• The 2018 Boston Whaler 170 Montauk gives a new spin to classic center console—with innovative refinements and advancements, this model continues the company's "unsinkable" legacy.

  • All the hardware onboard is 361-L grade stainless-steel, and with the stock 90 horsepower Mercury FourStroke outboard on the transom, our reviewers topped out at the 40 MPH mark—while still getting almost five miles to the gallon. And cruising in the mid-20s fuel economy is a rather spectacular 6.5 MPG.

  • See listings for the 170 Montauk, or read our reviews on similar models, like the 190 Montauk or the 210 Montauk.

When we set out to identify the best center console boats, the smallest to make our list was the Boston Whaler 190 Montauk—but if we’d down-sized the choices, the Boston Whaler 170 Montauk may well have been on that list, too. Ask around a marina, and it won’t take long to find someone who grew up with a 170 Montauk in the family. The original form of this model has been around for ages, and was one of Whaler's first offerings. In fact, introduced in the early 70s (first called the Cohasset) the 17-foot Whaler became one of the companies’ most popular models and remained so through the 80s. Today’s 170 Montauk, however, is far more refined and advanced. Spending an afternoon on one with us will show you why.



Classic Construction

Despite all the newness of the look and design, the 170 Montauk’s construction remains true to the Boston Whaler “unsinkable” heritage. After the inner and outer parts of the boat are molded, the liquid polyurethane foam gets shot in-between them and as it cures, bonds to both. As you saw, once completed the Montauk can be filled with water, gear, passengers, and whatever you’d like, but will remain floating regardless. And in the case of boats this small, that’s particularly important because they commonly depend on a bilge pump to stay afloat. In order for a boat to be self-bailing the deck must always remain above the waterline, with a slight pitch aft so water can run down the deck and out through the scuppers. But this can be difficult to design into an 18- or 19-foot boat, much less a 17-footer. As a result, the vast majority of boats this size can’t self-bail—and the few that lay claim to this ability usually don’t do it very well, especially if any gear, fuel, or passenger weight is aboard. So having that Whaler-constructed hull underfoot, while reassuring on any size boat, is particularly comforting on the 170 Montauk.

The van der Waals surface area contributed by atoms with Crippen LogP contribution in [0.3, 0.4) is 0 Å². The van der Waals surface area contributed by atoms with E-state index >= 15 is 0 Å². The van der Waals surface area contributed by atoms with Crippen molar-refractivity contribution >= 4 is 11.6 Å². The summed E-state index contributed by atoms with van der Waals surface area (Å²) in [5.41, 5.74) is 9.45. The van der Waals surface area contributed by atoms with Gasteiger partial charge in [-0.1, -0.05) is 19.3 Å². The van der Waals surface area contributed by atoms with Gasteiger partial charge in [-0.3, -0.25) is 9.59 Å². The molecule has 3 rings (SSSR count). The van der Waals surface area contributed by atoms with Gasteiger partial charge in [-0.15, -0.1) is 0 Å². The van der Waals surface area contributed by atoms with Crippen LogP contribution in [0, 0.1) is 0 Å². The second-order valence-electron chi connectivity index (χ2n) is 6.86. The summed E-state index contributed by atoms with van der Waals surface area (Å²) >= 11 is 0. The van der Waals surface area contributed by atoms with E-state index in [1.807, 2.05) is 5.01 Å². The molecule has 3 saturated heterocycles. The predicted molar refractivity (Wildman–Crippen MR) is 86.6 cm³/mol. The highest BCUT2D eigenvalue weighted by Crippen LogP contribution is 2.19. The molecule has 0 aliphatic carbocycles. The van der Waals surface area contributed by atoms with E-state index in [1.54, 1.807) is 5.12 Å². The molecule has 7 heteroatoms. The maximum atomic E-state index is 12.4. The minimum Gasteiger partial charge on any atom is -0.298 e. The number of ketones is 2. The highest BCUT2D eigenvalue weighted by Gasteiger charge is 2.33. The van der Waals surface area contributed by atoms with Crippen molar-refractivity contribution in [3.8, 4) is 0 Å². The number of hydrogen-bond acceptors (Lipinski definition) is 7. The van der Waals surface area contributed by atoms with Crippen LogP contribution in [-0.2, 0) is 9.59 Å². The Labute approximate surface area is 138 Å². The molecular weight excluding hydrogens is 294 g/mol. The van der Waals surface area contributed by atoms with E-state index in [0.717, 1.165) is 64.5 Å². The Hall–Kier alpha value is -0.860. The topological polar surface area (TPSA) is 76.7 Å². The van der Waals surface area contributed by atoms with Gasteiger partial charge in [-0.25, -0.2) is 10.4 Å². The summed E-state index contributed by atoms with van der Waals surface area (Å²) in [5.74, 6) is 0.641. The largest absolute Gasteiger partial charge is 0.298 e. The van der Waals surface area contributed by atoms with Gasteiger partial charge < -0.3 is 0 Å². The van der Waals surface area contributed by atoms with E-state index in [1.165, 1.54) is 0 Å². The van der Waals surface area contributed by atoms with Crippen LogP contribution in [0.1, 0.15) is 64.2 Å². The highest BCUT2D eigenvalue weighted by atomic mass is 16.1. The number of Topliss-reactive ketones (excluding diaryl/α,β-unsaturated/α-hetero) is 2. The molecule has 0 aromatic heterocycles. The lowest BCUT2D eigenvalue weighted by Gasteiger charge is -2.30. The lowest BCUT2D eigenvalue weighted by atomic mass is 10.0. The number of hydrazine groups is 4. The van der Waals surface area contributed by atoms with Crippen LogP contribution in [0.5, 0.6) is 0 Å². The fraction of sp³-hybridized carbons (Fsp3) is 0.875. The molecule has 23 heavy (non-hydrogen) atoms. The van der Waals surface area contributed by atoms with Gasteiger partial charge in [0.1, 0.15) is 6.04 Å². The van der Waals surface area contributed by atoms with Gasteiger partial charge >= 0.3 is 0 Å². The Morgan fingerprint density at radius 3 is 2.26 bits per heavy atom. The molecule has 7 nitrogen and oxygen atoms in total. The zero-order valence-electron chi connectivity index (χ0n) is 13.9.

Note the sump aft; the 170 Montauk depends on a bilge pump to keep the deck dry – but not to stay afloat.

The boat’s other components are built with the same sort of ruggedness, which is a common feature found on Whalers throughout their line-up. All hardware is 361-L grade stainless-steel, and it’s all up-sized from what you expect to find on a 17-footer. Hatches are fully finished on both sides and large ones raise on gas-assist struts. Components like the grab rails and helm seat-back don’t flex easily as they would on some other boats. Even items like the nav light housing and the swing-down telescopic boarding ladder are of a thicker, heavier grade that you’d expect to find on boats this size.